China and Russia want to build a jumbo jet similar to those offered by Airbus and Boeing. Last month they officially launched the China-Russia Commercial Aircraft International Corporation (CRAIC), a group that will spend between $13 billion and $20 billion building a 280-passenger, twin-aisle, wide-body jet.
This partnership between China’s COMAC (Commercial Aircraft Corporation of China, Ltd.) and Russia’s UAC (United Aircraft Corporation) is aiming for a first flight in 2022 or 2023, and service entry in 2025-2027, according to Aviation Week. While the Boeing/Airbus duopoly is projected to take 90 percent of the projected 9,100 jumbo jet market up to 2025; Reuters says that CRAIC aims to develop take the remaining 10 percent of market share. As a 250-300-passenger jet, the C929 will compete with the similarly sized Boeing 787 and the Airbus A330neo, both of which use advanced engines and composite fuselages for high fuel efficiency. All three jumbo jets will rely on a global supply chain to provide engines, fuel systems, avionics, electrical power systems and life support systems.
The CRAIC headquarters and factory will be located in Shanghai, while the majority of initial research and development—as well as subcomponent assemblies—will happen in Moscow and other Russian cities.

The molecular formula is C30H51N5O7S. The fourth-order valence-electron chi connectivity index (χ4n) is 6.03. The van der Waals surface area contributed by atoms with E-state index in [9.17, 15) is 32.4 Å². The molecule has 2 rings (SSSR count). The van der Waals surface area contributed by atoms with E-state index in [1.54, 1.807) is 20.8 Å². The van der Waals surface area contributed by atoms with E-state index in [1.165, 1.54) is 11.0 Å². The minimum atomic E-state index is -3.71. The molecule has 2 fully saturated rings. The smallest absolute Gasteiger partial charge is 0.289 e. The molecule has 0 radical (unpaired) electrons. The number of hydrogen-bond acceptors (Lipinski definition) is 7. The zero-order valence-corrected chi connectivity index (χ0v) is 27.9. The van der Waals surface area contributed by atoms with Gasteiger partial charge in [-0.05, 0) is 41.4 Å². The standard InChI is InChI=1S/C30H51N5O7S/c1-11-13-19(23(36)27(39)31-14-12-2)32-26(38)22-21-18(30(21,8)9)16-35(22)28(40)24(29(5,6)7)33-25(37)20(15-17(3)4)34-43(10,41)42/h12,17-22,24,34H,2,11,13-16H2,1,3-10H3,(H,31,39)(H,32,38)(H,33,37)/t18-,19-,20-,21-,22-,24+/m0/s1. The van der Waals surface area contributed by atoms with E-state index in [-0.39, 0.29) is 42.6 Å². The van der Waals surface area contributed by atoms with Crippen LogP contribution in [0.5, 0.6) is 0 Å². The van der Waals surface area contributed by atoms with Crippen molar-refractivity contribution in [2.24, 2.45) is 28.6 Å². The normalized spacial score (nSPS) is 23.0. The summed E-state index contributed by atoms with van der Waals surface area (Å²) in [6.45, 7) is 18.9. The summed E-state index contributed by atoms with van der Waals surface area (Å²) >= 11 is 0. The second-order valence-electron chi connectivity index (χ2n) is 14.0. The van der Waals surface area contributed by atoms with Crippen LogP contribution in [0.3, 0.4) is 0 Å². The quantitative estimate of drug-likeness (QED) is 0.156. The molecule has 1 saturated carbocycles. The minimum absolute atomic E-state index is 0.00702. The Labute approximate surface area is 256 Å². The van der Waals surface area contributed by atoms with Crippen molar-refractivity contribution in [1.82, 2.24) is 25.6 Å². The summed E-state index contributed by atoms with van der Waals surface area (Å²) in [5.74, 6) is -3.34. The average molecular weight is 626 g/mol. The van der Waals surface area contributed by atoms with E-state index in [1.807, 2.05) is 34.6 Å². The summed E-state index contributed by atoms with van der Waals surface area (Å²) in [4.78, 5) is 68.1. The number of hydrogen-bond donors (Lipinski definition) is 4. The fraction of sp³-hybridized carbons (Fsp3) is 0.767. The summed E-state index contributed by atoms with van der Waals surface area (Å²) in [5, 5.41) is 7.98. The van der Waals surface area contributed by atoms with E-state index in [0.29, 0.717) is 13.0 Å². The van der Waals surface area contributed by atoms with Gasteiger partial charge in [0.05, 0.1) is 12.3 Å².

Both COMAC and UAC each own 50 percent of CRAIC, and each company can appoint four persons to the board of directors.
The Global Times stated that the “C929” (its final name is still up for grabs) is a 7,500-mile-range jumbo jet that can seat 280-290 passengers in a three-class configuration; a stretch version could seat 350 passengers, while the smaller variant has room for 230 passengers.
It will have a maximum takeoff weight of 220 tons for the standard variant, be powered by twin 35-ton thrust engines, and have a 361-foot wingspan. UAC will be responsible for assembling the wings, engine pylons, and housing, while COMAC will build the fuselage and tail sections.
As with all other modern passenger jets, the C929 will be highly integrated into the global supply chain. Its initial turbofan engines are almost certainly going to be provided by Western engine makers like Rolls Royce, Pratt & Whitney, or General Electric.
What’s more, COMAC has solicited information from Honeywell and United Technologies for cockpit avionics and other flight systems. While much of the C929’s supply chain is international, CRAIC intends to bring in revenue by selling services (like maintenance and logistics) as well as upgrade packages.
CRAIC hopes that the low operating costs of the C929, as well as financing and leasing options, will make it attractive to international buyers.
In addition to the expected rush of Chinese air lines, current buyers of Russian airliners in the former Soviet Union and the Middle East may prove to be ready C929 export customers.
The domestic implications are pretty huge, too: a C929 outfitted with completely domestic content could be developed into mission variants for airborne early warning and control, electronic warfare, nuclear command and control systems, presidential transport, and aerial refueling.